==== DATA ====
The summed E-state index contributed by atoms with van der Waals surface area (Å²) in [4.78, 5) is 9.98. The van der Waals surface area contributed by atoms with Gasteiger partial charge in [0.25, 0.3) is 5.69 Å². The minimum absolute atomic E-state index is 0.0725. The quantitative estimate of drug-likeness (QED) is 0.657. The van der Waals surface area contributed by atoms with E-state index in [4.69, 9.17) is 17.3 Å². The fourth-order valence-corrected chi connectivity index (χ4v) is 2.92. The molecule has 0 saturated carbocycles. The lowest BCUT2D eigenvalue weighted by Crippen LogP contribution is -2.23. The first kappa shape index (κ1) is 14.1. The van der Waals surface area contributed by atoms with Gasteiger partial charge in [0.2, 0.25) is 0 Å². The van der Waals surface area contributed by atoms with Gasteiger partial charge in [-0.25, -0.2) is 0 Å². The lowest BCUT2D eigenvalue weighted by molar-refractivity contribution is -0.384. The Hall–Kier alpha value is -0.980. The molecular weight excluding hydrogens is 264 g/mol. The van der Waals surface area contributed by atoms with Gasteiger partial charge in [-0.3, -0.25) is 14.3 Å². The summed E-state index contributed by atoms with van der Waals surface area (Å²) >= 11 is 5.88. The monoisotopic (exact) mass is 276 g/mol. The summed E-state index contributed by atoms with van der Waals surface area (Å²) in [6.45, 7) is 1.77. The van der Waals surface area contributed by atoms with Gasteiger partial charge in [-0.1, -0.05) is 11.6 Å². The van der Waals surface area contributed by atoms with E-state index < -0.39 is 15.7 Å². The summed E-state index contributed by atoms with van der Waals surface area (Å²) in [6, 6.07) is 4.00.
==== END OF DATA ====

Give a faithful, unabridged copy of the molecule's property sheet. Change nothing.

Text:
The summed E-state index contributed by atoms with van der Waals surface area (Å²) in [4.78, 5) is 9.98. The van der Waals surface area contributed by atoms with Gasteiger partial charge in [0.25, 0.3) is 5.69 Å². The minimum absolute atomic E-state index is 0.0725. The quantitative estimate of drug-likeness (QED) is 0.657. The van der Waals surface area contributed by atoms with E-state index in [4.69, 9.17) is 17.3 Å². The fourth-order valence-corrected chi connectivity index (χ4v) is 2.92. The molecule has 0 saturated carbocycles. The lowest BCUT2D eigenvalue weighted by Crippen LogP contribution is -2.23. The first kappa shape index (κ1) is 14.1. The van der Waals surface area contributed by atoms with Gasteiger partial charge in [0.2, 0.25) is 0 Å². The van der Waals surface area contributed by atoms with Gasteiger partial charge in [-0.25, -0.2) is 0 Å². The lowest BCUT2D eigenvalue weighted by molar-refractivity contribution is -0.384. The Hall–Kier alpha value is -0.980. The molecular weight excluding hydrogens is 264 g/mol. The van der Waals surface area contributed by atoms with Gasteiger partial charge in [-0.3, -0.25) is 14.3 Å². The summed E-state index contributed by atoms with van der Waals surface area (Å²) >= 11 is 5.88. The monoisotopic (exact) mass is 276 g/mol. The summed E-state index contributed by atoms with van der Waals surface area (Å²) in [6.45, 7) is 1.77. The van der Waals surface area contributed by atoms with Gasteiger partial charge in [-0.1, -0.05) is 11.6 Å². The van der Waals surface area contributed by atoms with E-state index < -0.39 is 15.7 Å². The summed E-state index contributed by atoms with van der Waals surface area (Å²) in [6, 6.07) is 4.00.